The province of South Holland is adjacent to the provinces of Zeeland, North Brabant, Gelderland, Utrecht and North Holland. It is bordered by the Meuse River (Maas) in the South, and the Old Rhine River (Oude Rijn) in the North. The Rhine Delta encompasses most of the province.
It has a surface area of 2,818 km², a population of 3,458,000 inhabitants, making it the most populous province in the Netherlands.
In ancient times, what is now the province of South Holland was settled by Germanic tribes, most notably the Batavians, who gave their name to the Roman province of Batavia, then, much later, to the Batavian Republic (1795-1806) under the French occupation.
The Romans conquered modern South Holland under Emperor Claudius (41-54 CE), with the Old Rhine defining the northern boundary of the empire. The Romans built the first fortified towns in the region to protect their borders, notably Lugdunum Batavorum (Katwijk) and Albaniana (Alphen aan den Rijn).
The Great Migrations at the 4th and 5th centuries witnessed the arrival of the Frisians. Pepin the Short, King of the Franks, annexed Frisia to the Frankish domain in 734. After the division of the Frankish Empire between France and Germany, the County of Frisia became the County of Holland (from 880), within the Holy Roman Empire.
The Counts of Holland became very influential, and William II (1228-1256) even became King of Germany. John I died childless in 1299, and the title was taken over by the Counts of Hainaut, then by the powerful House of Wittelsbach (from 1345). The Dukes of Burgundy inherited the fiefdom by marriage in 1432, along with most of the Low Countries.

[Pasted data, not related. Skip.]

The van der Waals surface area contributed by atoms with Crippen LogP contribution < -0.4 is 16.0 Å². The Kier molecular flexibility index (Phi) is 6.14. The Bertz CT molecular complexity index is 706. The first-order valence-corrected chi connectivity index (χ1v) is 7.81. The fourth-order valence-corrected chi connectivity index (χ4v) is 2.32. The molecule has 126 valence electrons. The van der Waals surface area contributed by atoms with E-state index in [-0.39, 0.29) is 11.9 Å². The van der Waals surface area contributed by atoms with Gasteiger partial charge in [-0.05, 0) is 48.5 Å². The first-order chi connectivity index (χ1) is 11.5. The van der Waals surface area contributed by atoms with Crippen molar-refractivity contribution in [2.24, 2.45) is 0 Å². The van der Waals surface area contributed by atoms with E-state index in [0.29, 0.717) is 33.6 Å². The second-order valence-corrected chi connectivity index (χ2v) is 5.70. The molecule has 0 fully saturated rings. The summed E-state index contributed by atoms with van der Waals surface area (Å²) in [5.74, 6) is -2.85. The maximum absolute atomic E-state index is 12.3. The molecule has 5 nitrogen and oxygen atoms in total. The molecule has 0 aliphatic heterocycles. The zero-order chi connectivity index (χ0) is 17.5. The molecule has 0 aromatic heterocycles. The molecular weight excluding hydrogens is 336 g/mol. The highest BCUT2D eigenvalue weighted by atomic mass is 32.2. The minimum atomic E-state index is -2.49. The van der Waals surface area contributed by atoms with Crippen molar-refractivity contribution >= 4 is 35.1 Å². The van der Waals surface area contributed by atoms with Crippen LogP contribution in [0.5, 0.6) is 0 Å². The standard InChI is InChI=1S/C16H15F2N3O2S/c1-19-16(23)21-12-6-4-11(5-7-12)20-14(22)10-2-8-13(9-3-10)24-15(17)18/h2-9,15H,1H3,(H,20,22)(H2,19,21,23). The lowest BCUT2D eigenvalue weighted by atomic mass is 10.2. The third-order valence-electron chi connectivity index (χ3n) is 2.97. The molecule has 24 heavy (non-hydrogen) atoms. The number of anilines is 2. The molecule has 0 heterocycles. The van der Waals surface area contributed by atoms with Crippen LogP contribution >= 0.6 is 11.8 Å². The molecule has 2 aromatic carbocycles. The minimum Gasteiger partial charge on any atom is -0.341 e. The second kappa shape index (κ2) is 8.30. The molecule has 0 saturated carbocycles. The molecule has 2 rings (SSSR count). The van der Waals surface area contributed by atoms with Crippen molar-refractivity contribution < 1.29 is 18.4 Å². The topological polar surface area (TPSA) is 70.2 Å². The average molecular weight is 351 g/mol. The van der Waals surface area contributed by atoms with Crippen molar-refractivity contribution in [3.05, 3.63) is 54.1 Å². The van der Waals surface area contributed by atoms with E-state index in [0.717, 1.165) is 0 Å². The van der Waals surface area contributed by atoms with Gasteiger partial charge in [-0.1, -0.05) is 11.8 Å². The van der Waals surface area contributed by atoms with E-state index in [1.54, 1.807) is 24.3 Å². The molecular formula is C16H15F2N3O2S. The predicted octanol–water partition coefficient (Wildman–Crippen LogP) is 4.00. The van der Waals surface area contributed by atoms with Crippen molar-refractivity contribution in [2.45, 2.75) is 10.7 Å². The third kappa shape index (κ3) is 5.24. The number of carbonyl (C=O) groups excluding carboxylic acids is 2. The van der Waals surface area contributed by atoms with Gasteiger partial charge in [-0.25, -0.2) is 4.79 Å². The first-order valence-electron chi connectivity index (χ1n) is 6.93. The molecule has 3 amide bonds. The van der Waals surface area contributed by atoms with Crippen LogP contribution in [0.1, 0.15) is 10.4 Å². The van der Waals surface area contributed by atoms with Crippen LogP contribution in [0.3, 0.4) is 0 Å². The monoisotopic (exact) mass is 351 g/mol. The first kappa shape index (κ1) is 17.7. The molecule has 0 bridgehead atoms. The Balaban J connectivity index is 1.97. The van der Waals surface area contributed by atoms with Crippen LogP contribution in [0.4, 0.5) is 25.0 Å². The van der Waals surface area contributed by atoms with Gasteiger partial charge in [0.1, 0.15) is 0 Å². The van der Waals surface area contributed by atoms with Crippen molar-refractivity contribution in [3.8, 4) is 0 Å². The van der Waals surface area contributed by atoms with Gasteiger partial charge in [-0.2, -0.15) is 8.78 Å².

The Burgundian Netherlands were then absorbed by the Habsburgs in 1482. The rule of the very Catholic Philip II (r. 1555-1598), King of Spain and the Netherlands, caused major upheavals, and led to the Dutch Revolt, culminating with the independence of the United Provinces (declared in 1568), with The Hague as their capital. South Holland experienced the war with Spain in full blow. Many cities were besieged, most famously Leiden in 1572.
The independence of the Netherlands was internationally recognised in 1648. South Holland always remained the political and economic centre of the country. In 1795, the Netherlands were annexed to France. In 1806, Louis Bonaparte, made King of Holland by his brother Napoleon I, decided to move the capital from The Hague to Amsterdam, in North Holland. Nevertheless, the court and all the political and judicial institutions remained in the Hague to this day.
Rotterdam became the world's busiest port from 1962 to 2004, and is still Europe's largest port.